Interestingly, the two jurisdictions have agreed on the maximum liability a claimant can be exposed to in respect of the respondent’s expenses and a grant in most circumstances will be automatic. The proposed liability limit of £5,000, and cross cap of £30,000 will no doubt achieve compliance with the PPD but is nonetheless likely to be a topic of debate. This figure is seen as an attempt to balance the need to provide an accessible means of challenging decisions with the need to deter vexatious litigation which will cause delay and expense to both public authorities and developers.

The question which must be asked, both north and south of the border, is whether or not this maximum liability in respect of the respondent’s costs is high enough to deter those determined to spuriously delay the progress of a development? It is a logical assumption, especially when compared with the existing PEO precedent in Scotland (The liability in the event of failure in McGinty v Scottish Ministers (2010) CSOH 5 was restricted to £30,000 and a cap of £40,000 was awarded in Road Sense v Scottish Ministers (2011) CSOH 10), that the new proposals will encourage more legal challenges to be brought which may result in major repercussions for the energy sector as a whole. The issue is particularly pertinent in Scotland where there is no process in place for filtering out judicial review claims with no prospect of success.

The majority of significant infrastructure projects and especially those falling under the Environmental Impact Assessment category, such as large wind farms, power stations and other Schedule 1 & 2 developments (The Town and Country Planning (Environmental Impact Assessment) (Scotland) Regulations 2011) are likely to be controversial and attract legal challenge. Giving claimants a more generous “insurance policy” in this respect may lead to further unreasonable delay of major planning and infrastructure developments through increased challenge.

Axa General Insurance Limited v Lord Advocate [2011] UKSC 46

The above proposals cannot be looked at in isolation from the recent Supreme Court judgement of Axa General Insurance Limited v Lord Advocate [2011] UKSC 46, this case was considered in a previous E-Bulletin.

Where before, there was uncertainty as to whether interest groups had the requisite “title and interest” to challenge administrative decisions, it would now appear that, in the light of this case, they can if they are acting in the public interest in doing so. Why is this important? Both of the consultations above suggest that there should be no requirement for the applicant to declare their means if it is not in the public domain already. It follows that it will be relatively easy and inexpensive for incorporated vehicles to be created for the purpose of challenge and fundraising in these cases. In turn, it may be argued that the £5,000 cap becomes a more obtainable target for those individuals or pressure groups intent on causing delay to contentious developments.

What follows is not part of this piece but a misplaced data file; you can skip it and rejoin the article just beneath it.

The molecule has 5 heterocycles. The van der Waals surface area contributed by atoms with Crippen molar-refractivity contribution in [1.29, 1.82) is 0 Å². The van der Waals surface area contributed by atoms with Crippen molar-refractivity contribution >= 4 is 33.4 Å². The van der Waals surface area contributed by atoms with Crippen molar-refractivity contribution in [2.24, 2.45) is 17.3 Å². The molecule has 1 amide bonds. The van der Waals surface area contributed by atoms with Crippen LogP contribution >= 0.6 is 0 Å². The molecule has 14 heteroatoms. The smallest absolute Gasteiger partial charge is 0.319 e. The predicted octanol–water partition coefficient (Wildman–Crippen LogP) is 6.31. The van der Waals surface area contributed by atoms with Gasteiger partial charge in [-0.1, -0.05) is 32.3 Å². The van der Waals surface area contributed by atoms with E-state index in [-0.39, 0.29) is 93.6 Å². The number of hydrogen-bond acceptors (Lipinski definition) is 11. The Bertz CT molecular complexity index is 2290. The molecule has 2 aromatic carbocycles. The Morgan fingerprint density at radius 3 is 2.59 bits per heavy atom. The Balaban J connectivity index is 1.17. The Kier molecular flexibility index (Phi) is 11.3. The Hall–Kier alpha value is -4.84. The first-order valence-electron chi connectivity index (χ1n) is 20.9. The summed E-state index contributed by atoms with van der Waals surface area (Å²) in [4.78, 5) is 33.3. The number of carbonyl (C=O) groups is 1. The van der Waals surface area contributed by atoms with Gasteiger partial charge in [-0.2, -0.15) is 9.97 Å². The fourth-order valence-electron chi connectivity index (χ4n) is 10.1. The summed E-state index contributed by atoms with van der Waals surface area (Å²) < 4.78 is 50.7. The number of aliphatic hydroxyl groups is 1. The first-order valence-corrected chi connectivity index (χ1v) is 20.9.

Conclusions

Despite small differences in the proposals, it is clear there is a push to make it both cheaper and easier to challenge the decisions of a public body. Both in the light of Axa and with reference to the suggestions in these consultation exercises, it can clearly be seen that in attempting to comply with our obligations under Aarhus and the PPD, the door is inevitably being left ajar to entice a greater level of participation in these matters. As such it is important for any developer of any major project to engage with the public and the local authorities and make their proposed actions known at an early stage. While the applicant will still have to pay their own legal expenses, which will doubtless be sizeable, the security of knowing that there is a cap of £5,000 in relation to the other side’s cost will likely act as a catalyst for challenge. From a Scottish perspective in particular, there is no time limit for bringing a judicial review challenge, no means of filtering out claims which have no prospect of success, and a relatively straightforward planning appeals procedure. If these reforms were to go ahead, it may be argued that a greater overhaul of the judicial review and planning process would be required to ensure the correct balance is struck between the requirement for public participation and the need for preventing undue delay in the development process. As they stand, the knock on effect of these proposals at a UK wide level is that in a time of financial insecurity, large projects typical of those pursued by the energy sector will be subject to further delay from well organised individuals and groups wishing to challenge.